A single serving of turkey contains around 5.8g of fat by simply removing the skin you can reduce this by 50% This is a huge saving with very little effort involved. If you wanted to take things a step further, another method would be us a slow cooker or a pressure cooker meaning that they is no oils used in the cooking process and making your meal healthier once again.

her-roasted-potatoesRoast potatoes these little guys have got to be my favourite part of any roast dinner but they do soak up a lot’s of trans-fats and nasty oils during the cooking process. One method I have tried before is baking potatoes rather than the traditional shallow fry this method works great but its best to bake lots of smaller potatoes rather than the large baking potatoes most of us are now used to. This can reduce the fat from around 9gs per portion to just 0.4g

Vegetables the traditional vegetables such as Brussels sprouts and carrots are low in fat and high in anti-oxidants but through over cooking you can lose a lot of the good stuff they can offer your body. Steaming is a great way to cook vegetables without letting all the nutrients escape through the water they are boiled in (Although that can be a great stock for your gravy)

But what’s for dessert

This is where we may well have to make a break from tradition as Christmas pudding are notoriously high in calories. There are healthier methods of making them but if you really are trying to keep of the pounds it might be a better idea to replace this desert with something a little more forgiving. Fruit crumbles are always a good idea and can be nice and healthy depending on which recipe you’re following.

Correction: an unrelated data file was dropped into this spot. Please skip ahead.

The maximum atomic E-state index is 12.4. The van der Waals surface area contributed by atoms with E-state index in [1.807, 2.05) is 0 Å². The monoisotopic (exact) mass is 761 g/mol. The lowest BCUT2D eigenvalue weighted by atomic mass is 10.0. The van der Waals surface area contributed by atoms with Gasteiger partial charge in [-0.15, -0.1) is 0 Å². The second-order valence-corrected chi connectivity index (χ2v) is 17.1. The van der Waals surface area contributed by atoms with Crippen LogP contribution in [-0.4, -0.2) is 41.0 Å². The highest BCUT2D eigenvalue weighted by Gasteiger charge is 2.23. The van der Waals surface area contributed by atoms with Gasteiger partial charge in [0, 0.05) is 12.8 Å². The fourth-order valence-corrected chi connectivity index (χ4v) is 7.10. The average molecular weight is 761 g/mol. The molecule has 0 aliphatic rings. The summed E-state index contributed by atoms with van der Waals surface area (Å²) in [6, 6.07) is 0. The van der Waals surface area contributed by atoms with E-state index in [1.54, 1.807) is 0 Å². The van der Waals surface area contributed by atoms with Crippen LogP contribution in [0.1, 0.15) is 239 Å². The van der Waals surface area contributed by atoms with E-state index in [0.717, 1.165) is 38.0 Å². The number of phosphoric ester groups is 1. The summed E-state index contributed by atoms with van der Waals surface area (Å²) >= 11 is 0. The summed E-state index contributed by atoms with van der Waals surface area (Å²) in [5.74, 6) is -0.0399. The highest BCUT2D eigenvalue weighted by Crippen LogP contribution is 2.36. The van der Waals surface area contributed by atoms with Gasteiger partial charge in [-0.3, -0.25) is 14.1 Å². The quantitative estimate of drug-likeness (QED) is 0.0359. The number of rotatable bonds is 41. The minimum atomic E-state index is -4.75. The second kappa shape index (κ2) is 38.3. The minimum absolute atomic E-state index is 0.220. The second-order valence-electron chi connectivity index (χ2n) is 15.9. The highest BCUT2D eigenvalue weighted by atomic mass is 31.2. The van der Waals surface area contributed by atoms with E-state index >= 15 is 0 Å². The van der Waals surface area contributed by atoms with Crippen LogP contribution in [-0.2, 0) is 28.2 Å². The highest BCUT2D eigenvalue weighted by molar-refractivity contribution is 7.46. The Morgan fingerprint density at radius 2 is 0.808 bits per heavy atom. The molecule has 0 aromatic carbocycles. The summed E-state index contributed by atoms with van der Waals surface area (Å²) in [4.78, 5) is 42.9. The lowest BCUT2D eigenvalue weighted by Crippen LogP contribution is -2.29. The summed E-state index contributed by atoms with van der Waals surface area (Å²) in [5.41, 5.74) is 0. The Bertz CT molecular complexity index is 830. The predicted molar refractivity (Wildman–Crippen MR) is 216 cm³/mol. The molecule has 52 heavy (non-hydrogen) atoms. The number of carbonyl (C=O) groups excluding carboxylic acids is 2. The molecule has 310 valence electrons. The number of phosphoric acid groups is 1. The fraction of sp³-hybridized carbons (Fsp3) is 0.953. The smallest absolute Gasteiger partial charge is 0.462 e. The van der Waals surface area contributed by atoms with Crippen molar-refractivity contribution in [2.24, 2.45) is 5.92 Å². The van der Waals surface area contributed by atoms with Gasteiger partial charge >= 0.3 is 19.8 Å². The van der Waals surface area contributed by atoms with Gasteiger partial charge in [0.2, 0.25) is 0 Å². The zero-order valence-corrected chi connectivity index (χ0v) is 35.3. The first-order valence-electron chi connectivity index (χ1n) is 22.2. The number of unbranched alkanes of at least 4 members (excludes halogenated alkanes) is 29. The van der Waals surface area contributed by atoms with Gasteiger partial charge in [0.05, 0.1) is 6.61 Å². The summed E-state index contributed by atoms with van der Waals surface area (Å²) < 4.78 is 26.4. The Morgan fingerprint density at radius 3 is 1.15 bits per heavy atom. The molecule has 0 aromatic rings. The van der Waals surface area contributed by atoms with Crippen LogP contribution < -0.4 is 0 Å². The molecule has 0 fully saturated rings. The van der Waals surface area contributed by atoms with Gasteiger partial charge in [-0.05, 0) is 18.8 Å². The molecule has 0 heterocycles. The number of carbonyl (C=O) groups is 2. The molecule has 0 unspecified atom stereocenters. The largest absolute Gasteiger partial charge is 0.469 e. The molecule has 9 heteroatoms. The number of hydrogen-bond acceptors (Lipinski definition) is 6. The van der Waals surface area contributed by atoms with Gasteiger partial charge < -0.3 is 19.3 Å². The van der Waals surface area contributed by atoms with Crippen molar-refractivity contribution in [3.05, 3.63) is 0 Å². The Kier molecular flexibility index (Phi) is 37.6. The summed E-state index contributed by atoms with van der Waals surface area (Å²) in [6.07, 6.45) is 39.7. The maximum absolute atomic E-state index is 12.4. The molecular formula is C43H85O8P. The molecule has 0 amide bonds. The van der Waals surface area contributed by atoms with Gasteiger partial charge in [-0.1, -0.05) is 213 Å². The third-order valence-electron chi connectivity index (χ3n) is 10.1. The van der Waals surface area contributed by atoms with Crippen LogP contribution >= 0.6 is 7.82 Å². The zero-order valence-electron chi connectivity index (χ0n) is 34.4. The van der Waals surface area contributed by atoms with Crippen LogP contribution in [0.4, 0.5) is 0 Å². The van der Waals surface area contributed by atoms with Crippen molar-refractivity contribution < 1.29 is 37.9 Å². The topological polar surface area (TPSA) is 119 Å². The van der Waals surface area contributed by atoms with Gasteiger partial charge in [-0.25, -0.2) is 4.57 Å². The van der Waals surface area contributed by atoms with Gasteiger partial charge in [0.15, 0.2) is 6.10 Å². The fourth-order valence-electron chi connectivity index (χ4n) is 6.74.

And to wash it down?

Sorrel is probably the best loved Christmas drink in the Caribbean.  The drink is made from the petals of the sorrel plantsorrel drink and produces a deep red drink with a fruity, yet tart taste. Often it is made with ginger and spices such as cloves or cinnamon for a richer flavour. Sorrel is usually served chilled although it can also be served as a hot tea.

As well as being delicious, Sorrel is also highly nutritious and is said to have anti-cancer properties and provide a significant boost to the immune system. In fact Sorrel is so health enhancing it is now being considered as a ‘nutraceutical’ and spirits such as vodka or gin can be added to put a bit of kick in your Christmas punch bowl.

Nutraceuticals

Nutraceuticals

The dictionary definition of a Nutraceutical is a ‘food or parts of food that provide medical or health benefits, including the prevention of disease’

 But what caused the rapid emergence of Nutraceuticals?

A few months ago I started to notice that I was reading the word on nearly a daily basis. It struck me that their must be a reason for its sudden rise to fame. I ran a quick check on Google and found that there are currently 90,500 global searches a month for this one word alone.

 One of the main reasons I could see as to why these natural super foods were making such a big name for them selves was money. Consumers dissatisfied with drug costs, large pharmaceutical companies and conventional health care are now looking to nature to provide the answers to their health issues. More than 40% of Americans now use alternative medical therapies and nutaceuticals account for a significant proportion of this with the industry being worth around 90 billion dollars a year in the US alone.

Unfortunately there are still some major barriers stopping nutraceuticals from being commercially grown as alternative cash crops.

  • There is currently very little data on the cultivation methods and adaptability from more traditional crops.
  • It’s thought that many nutraceuticals would be less profitable than current cash crops.
  • A lot of nutraceutical plants take a lot of processing after harvest to extract the parts of the plant with medicinal properties.
  • Government regulations that could further restrict the supply of natural products.
  • As natural products are not patentable there is little money to be made by large pharmaceutical companies.

This being said I am a firm believer that nature holds the key to the treatment of most modern diseases and to ignore the health properties of these medical plants would be a crime in its self. With no patent the drug companies can’t make their billions and so through their ignorance they may directly be responsible for the deaths of countless millions of people throughout the world.